11/1/18: Easy Handling

One of my favorite things in managing cattle is witnessing the difference regular interaction with animals has on disposition and workability.  As a low-overhead, low-input program, our investment comes in the handling and management of animals, not profit-reducing inputs.  One of the greatest investments we make is in the way we handle and manage our animals.  Anyone can get a group of animals to run to a feed truck; but, if that’s all one’s working with, step out the door and watch them scatter.

We move and handle our animals on foot.  I have watched, and myself wasted, hours trying to call–or push–animals with trucks and then seen the difference and simplicity in dismounting from the vehicle and moving them with simple pressure on foot.

Through rotational grazing, we condition animals to move readily and regularly, which aids in the ease with which animals are caught, handled, and worked.  By having a regular on-foot presence among our animals, their dispositions are greatly improved, and when it does finally come time to load the trailer, it is an orderly and efficient process.

While all of this may sound irrelevant to a bottom line, here are a few considerations:

  1. Docile animals are proven to gain better, and have improved marbling, over animals that are flighty, spooky, and easily agitated.  This goes to the bottom line of backgrounders, feeders, and packers.
  2. When working animals, what would you prefer: animals that work easily and cooperate with handlers, or excitable animals that resist you and the physical constraints of working facilities?  What is reducing the risk of injury to you or an animal worth?  I’d pay money for easy handling animals, and when I’ve taken wild ones to the sale barn, it feels like you’re giving them away, but there is also value to future improvement in eliminating trouble animals.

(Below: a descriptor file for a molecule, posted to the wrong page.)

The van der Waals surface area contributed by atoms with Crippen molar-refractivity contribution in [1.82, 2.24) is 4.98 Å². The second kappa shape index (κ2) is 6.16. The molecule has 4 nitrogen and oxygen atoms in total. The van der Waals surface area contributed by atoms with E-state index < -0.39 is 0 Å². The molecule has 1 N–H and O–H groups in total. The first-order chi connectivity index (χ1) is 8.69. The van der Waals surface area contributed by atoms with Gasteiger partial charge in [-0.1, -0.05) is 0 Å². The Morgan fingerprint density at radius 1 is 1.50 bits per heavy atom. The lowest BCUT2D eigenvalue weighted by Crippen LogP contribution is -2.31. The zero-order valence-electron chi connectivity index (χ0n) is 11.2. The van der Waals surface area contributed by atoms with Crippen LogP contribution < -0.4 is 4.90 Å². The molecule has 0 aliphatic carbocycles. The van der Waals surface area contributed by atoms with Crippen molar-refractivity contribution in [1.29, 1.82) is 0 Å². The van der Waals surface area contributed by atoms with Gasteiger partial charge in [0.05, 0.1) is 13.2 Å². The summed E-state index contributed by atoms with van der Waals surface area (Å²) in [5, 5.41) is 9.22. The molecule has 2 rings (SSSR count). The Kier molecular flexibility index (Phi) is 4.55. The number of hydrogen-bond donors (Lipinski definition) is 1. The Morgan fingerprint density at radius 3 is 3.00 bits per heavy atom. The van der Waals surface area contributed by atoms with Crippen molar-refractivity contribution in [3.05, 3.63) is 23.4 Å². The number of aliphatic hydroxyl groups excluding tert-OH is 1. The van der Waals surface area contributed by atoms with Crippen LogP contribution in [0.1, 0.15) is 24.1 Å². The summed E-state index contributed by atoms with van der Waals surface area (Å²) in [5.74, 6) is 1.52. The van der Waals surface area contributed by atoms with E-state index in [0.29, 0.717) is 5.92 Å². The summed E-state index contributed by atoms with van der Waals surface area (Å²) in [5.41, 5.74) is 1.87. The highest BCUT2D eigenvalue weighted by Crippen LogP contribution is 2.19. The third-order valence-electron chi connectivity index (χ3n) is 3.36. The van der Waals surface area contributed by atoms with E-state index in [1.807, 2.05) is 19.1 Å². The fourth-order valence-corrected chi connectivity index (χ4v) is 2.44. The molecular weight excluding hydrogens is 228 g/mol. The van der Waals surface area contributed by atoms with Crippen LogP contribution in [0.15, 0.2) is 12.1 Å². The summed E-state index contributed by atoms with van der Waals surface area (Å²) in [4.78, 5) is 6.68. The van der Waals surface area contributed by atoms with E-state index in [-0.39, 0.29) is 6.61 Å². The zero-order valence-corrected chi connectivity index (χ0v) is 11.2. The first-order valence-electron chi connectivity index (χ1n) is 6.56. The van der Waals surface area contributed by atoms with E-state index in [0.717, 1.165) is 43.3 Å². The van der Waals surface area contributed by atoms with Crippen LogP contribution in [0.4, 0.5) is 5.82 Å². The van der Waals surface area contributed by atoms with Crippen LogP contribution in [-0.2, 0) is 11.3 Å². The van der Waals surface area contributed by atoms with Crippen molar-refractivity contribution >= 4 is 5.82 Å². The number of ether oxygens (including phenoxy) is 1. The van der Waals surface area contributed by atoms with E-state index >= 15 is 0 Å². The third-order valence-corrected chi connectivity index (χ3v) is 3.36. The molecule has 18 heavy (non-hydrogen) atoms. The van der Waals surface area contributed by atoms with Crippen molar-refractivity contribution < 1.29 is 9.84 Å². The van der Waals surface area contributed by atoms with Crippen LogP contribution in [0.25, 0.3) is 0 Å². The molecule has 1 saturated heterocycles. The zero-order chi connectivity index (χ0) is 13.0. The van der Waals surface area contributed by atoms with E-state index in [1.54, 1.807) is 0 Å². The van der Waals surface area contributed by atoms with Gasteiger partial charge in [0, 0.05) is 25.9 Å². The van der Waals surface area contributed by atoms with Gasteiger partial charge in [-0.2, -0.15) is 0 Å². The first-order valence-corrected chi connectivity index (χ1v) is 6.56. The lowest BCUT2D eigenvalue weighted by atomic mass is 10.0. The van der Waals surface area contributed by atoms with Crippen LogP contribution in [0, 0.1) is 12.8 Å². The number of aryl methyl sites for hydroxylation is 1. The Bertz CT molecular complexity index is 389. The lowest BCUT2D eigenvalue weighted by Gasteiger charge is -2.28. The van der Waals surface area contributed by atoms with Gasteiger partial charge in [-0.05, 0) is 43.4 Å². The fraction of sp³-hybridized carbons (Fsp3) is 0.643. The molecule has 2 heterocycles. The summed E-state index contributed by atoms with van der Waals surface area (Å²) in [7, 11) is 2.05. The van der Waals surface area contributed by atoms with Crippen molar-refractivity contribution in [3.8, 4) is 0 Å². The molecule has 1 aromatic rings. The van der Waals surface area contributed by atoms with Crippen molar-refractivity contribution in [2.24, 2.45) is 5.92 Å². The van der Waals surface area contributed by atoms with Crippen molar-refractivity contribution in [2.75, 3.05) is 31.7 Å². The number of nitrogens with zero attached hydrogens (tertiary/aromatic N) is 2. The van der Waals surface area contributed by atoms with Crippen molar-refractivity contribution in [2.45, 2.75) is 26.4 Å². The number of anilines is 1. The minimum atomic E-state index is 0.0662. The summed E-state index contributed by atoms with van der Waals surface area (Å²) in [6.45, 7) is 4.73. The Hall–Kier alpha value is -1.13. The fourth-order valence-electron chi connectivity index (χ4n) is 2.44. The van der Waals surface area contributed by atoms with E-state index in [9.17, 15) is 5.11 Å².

When working animals, we use low stress handling techniques keeping awareness of animals’ natural desire to herd, natural response to application of pressure (positioning and distance of handler to a specific animal or group), and handler positioning.  Animals are like people, and whether they improve or regress in their workability is often a result of our own actions and behaviors.  Here are a few videos among our Spring ’18 calves out on pasture:


Push/Pull Pressure  (This video shows a group of calves that have just been caught, sorted, and released.  Our low stress handling pressure here is a combination of both push and pull.  Some animals were already turned out to the next paddock.  The animals wanted through the closed gate, but as I went to it, they moved away from me and the gate.  After opening the gate, I moved from my position at the gate and moved to another spot to the side of the group.  This removal of pressure at the gate “pulled” animals back towards the gate, and my closing pressure towards the animals once movement towards the gate began “pushed” animals on through the gate.  You can see, animals–even after being caught and sorted–remain calm and easy handling.)

Turning Weaned Calves Back onto Pasture (This video shows our spring ’18 calves minutes after being dry-lotted 24 hours and then returned back to pasture post-weaning date.  We used only a double strand wire to contain them and prevent them running an immediate fence beside their dams.)

Walking the “Wild Ones” Into the Working Lane  (This video shows a few of our “wild” calves being walked into a working lane.  What you don’t see is the approximate ten minutes it took to get them turned and moving in the correct direction out of a pasture, and their subsequent walk across a large open lot and then down the lane.  These were caught and worked by a single individual applying low-stress handling to control and direct animal/herd movement.  At the end, you will see the video cut as a trail animal begins to turn, I needed to take my eyes off the screen and apply a quick amount of added pressure to redirect her attention and movement forward with the rest of the group.)

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